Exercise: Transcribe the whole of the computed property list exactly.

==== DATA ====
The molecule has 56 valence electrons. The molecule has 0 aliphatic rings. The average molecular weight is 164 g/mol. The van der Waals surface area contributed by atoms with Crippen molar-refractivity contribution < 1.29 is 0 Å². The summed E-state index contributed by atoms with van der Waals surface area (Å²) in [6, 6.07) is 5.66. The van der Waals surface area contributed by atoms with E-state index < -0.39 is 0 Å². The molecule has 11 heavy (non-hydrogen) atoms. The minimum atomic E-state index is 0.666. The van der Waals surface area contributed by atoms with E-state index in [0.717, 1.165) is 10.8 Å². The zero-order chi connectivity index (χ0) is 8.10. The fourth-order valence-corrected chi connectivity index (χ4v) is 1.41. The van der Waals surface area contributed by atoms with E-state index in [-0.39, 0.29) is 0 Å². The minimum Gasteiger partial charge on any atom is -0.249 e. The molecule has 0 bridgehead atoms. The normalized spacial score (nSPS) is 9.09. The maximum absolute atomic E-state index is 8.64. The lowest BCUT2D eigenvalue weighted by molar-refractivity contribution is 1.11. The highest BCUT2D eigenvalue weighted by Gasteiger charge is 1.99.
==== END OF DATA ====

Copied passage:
The molecule has 56 valence electrons. The molecule has 0 aliphatic rings. The average molecular weight is 164 g/mol. The van der Waals surface area contributed by atoms with Crippen molar-refractivity contribution < 1.29 is 0 Å². The summed E-state index contributed by atoms with van der Waals surface area (Å²) in [6, 6.07) is 5.66. The van der Waals surface area contributed by atoms with E-state index < -0.39 is 0 Å². The molecule has 11 heavy (non-hydrogen) atoms. The minimum atomic E-state index is 0.666. The van der Waals surface area contributed by atoms with E-state index in [0.717, 1.165) is 10.8 Å². The zero-order chi connectivity index (χ0) is 8.10. The fourth-order valence-corrected chi connectivity index (χ4v) is 1.41. The van der Waals surface area contributed by atoms with E-state index in [-0.39, 0.29) is 0 Å². The minimum Gasteiger partial charge on any atom is -0.249 e. The molecule has 0 bridgehead atoms. The normalized spacial score (nSPS) is 9.09. The maximum absolute atomic E-state index is 8.64. The lowest BCUT2D eigenvalue weighted by molar-refractivity contribution is 1.11. The highest BCUT2D eigenvalue weighted by Gasteiger charge is 1.99.